Search crews hoping to find the body of Seamus Ruddy – the Irish Republican murdered by the Irish National Liberation Army (INLA) – have found human remains in a forest in northern France.
Ruddy, from Newry, County Down, was a gunrunner for the INLA but broke his ties with the group and moved to Paris to become an English teacher.
In 1985, the group tracked him down, believing he remained in control of a weapons cache, and murdered him, before secretly burying him in the French countryside.
His family and friends have waged a decades-long campaign to try and find his body, but planned excavations usually came up short.
On Friday (5 May) however, the Independent Commission for the Location of Victims' Remains (ICLVR) leading the effort said body parts have been discovered in Pont-de-l'Arche near Rouen.
Now family members face the agonising wait of hearing back from a postmortem exam which will be carried out once the remains are fully excavated.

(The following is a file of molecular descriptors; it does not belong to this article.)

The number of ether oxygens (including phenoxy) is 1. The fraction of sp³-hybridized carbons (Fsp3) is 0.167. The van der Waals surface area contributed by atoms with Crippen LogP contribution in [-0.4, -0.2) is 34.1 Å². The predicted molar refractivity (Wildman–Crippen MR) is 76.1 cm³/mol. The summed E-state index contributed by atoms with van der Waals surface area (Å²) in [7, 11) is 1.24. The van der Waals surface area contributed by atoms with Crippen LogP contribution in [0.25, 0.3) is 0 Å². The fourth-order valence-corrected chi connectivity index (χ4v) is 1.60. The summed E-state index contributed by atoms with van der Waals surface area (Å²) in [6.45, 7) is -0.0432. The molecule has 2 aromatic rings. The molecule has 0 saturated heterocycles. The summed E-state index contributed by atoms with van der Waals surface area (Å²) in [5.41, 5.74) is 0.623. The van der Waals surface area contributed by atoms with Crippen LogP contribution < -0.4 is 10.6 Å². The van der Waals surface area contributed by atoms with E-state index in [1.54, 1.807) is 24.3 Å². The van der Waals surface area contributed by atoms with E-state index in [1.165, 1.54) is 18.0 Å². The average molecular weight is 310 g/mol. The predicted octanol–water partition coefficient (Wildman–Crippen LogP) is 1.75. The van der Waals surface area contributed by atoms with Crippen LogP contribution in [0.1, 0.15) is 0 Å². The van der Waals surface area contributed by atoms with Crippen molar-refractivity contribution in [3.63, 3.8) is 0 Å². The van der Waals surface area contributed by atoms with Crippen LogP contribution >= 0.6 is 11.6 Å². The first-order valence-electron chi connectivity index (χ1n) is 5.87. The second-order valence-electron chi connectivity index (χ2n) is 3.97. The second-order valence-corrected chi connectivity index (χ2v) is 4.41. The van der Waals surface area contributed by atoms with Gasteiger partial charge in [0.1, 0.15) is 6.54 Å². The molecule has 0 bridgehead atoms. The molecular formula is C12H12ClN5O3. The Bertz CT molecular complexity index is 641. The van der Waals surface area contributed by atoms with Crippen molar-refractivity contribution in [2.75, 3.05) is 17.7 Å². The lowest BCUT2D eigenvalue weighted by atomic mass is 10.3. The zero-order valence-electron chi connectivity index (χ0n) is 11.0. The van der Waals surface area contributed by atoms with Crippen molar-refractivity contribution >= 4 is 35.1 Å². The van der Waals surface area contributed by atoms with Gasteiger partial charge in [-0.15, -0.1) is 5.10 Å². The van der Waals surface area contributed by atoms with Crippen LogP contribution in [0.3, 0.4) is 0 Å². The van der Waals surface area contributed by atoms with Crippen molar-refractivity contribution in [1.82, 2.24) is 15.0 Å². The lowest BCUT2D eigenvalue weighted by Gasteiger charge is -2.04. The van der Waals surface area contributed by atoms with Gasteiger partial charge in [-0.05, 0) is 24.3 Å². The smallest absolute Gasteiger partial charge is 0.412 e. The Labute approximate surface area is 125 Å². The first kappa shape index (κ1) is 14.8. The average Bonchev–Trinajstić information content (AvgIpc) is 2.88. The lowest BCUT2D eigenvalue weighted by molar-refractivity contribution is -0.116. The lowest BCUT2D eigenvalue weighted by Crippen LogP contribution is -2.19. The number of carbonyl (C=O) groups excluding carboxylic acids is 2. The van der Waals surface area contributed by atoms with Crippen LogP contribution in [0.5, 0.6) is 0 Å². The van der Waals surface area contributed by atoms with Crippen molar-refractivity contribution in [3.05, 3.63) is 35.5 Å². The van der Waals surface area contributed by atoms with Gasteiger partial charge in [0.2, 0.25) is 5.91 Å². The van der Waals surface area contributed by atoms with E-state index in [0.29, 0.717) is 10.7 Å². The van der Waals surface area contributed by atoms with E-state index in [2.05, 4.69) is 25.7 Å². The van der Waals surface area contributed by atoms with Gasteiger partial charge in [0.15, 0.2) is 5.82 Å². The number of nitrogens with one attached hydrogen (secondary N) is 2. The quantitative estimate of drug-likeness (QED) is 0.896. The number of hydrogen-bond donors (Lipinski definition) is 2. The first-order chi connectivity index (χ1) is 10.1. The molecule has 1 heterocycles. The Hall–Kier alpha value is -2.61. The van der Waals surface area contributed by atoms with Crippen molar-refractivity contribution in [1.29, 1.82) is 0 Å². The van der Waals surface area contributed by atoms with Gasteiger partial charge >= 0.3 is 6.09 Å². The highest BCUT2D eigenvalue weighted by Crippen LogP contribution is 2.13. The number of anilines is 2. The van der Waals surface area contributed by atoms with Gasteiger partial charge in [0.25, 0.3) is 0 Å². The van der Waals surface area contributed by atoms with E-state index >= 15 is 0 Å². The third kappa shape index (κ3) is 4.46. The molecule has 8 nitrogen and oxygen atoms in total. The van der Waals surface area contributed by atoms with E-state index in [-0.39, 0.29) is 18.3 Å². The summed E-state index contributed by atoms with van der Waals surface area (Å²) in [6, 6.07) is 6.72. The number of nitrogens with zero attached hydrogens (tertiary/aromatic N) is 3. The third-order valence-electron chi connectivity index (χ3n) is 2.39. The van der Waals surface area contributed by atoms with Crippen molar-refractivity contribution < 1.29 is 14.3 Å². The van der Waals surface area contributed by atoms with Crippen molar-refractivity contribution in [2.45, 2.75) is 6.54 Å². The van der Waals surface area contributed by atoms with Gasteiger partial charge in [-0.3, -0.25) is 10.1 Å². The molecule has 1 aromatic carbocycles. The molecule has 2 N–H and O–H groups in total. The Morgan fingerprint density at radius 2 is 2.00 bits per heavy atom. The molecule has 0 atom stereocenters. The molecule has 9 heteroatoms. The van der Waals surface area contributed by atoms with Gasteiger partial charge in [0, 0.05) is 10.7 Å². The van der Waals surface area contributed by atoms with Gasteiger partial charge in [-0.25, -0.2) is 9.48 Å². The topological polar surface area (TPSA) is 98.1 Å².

The ICLVR was established during the peace process by the UK and Irish governments to help recover the bodies of those murdered and secretly buried, known as "the Disappeared".
It has carried out three previous searches for Ruddy in the same forest, most recently in 2008, but was never successful.
If the post-mortem confirms that the remains belong to Ruddy, it means 13 of the 16 missing people have been found. Columba McVeigh, Joe Lynskey and Robert Nairac's remains are yet to be found.
Anne Morgan, Ruddy's sister, travelled to France as crews began their search and has reportedly been made aware of the discovery.